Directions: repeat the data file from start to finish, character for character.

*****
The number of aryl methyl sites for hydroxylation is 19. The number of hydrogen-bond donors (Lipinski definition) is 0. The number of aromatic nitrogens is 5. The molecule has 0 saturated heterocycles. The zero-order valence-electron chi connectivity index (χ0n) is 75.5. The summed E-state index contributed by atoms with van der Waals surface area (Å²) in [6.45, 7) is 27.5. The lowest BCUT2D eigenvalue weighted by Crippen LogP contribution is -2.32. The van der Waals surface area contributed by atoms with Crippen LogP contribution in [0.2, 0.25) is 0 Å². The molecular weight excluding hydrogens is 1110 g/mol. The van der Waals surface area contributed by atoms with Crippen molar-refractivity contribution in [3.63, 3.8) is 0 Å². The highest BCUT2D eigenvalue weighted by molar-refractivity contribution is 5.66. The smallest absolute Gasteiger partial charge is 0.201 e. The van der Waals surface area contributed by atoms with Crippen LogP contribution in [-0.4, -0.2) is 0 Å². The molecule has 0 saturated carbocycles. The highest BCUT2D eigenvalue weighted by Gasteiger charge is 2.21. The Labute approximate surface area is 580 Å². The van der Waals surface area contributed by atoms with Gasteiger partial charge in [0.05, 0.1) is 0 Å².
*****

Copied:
The number of aryl methyl sites for hydroxylation is 19. The number of hydrogen-bond donors (Lipinski definition) is 0. The number of aromatic nitrogens is 5. The molecule has 0 saturated heterocycles. The zero-order valence-electron chi connectivity index (χ0n) is 75.5. The summed E-state index contributed by atoms with van der Waals surface area (Å²) in [6.45, 7) is 27.5. The lowest BCUT2D eigenvalue weighted by Crippen LogP contribution is -2.32. The van der Waals surface area contributed by atoms with Crippen LogP contribution in [0.2, 0.25) is 0 Å². The molecular weight excluding hydrogens is 1110 g/mol. The van der Waals surface area contributed by atoms with Crippen molar-refractivity contribution in [3.63, 3.8) is 0 Å². The highest BCUT2D eigenvalue weighted by molar-refractivity contribution is 5.66. The smallest absolute Gasteiger partial charge is 0.201 e. The van der Waals surface area contributed by atoms with Crippen LogP contribution in [-0.4, -0.2) is 0 Å². The molecule has 0 saturated carbocycles. The highest BCUT2D eigenvalue weighted by Gasteiger charge is 2.21. The Labute approximate surface area is 580 Å². The van der Waals surface area contributed by atoms with Gasteiger partial charge in [0.05, 0.1) is 0 Å².